My clients had been living in their Queens Park house for around ten years before they approached me. They had three children: twins who were 12 and another who was 16. I realised straight away they needed more space.
When one of the clients said, “what if we just add a room”, I replied by telling them that if they were going do a renovation, it was worth doing one properly.
The brief was to make the house feel private but connected, with a strong relationship to the outside. The privacy element was particularly important as the property is situated next to a park.
The plan was to construct a proper upstairs, with enough room there for a bedroom for everybody – plus a study for the parents.
I set about reconfiguring the spaces. As much as the bathroom, positioned near the staircase, looked like it had been well designed, it had in fact been placed in completely the wrong location – where there was maximum north light.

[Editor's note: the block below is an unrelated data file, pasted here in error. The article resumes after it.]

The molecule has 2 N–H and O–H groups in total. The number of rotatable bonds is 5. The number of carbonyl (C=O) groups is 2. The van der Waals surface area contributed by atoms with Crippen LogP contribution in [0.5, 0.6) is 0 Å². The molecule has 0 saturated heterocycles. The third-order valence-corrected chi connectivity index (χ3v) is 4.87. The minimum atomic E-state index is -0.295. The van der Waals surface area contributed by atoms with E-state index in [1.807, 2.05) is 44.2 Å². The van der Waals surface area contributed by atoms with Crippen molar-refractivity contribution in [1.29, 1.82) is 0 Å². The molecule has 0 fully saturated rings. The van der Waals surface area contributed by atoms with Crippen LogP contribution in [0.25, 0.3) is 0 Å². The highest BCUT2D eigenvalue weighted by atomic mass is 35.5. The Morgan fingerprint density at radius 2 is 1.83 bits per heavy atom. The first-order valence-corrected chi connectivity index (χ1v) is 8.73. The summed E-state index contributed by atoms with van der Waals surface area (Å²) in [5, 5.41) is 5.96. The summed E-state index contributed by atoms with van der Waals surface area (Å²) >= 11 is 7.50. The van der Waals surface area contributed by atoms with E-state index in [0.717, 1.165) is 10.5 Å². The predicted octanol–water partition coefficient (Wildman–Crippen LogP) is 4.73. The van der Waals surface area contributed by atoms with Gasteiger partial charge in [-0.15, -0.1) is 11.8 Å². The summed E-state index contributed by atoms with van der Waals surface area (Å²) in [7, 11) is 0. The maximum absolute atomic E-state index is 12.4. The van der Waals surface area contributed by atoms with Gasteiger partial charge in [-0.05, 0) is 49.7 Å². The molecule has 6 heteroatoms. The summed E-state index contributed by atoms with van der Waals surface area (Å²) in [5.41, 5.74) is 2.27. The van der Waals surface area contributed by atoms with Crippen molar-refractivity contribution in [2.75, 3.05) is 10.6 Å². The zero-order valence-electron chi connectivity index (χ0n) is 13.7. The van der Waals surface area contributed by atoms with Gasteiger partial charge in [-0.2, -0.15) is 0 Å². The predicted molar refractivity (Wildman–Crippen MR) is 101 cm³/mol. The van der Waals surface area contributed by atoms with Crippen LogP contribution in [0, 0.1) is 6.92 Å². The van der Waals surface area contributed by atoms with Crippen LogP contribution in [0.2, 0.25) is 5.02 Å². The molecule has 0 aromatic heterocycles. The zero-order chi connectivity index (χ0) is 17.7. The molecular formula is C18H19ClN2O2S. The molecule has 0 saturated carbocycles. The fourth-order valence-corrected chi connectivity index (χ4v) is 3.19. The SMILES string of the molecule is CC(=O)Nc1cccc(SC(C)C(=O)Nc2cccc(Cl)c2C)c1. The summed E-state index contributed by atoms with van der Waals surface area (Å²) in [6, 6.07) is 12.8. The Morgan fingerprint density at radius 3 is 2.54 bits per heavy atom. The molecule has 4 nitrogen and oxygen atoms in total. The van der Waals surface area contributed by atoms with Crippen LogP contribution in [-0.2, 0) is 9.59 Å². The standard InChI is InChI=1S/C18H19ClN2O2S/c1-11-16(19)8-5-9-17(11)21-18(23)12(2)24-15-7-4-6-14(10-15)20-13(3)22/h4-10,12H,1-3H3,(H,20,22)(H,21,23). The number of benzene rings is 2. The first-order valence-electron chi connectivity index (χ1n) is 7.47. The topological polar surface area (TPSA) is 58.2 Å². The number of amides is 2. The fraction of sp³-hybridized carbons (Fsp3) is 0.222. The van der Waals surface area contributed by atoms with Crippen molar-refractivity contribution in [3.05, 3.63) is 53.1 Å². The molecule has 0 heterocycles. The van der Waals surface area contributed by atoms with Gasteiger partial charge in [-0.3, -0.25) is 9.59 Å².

Originally the courtyard was not a particularly nice area. It had a deck that diagonally divided it, and a green space (which did not grow much grass) that wasn’t good for anything.
I decided it was important to transform this courtyard into almost its own living space, united with the areas around it and the living spaces feeding off it. We also personalised the property by allowing the clients to make their own mosaic, in tiles for the internal courtyard.
When the renovation was completed, the clients were delighted! Seeing the huge smiles on their faces as they walked through their freshly renovated house was enormously gratifying.
The Queens Park house is a truly lovely property, and working on it was a deeply memorable experience.
I sometimes mention it to the other clients, reminding them that houses need to have the capacity of modulation. Ideally they should also change as a family’s needs and dynamics evolve with time.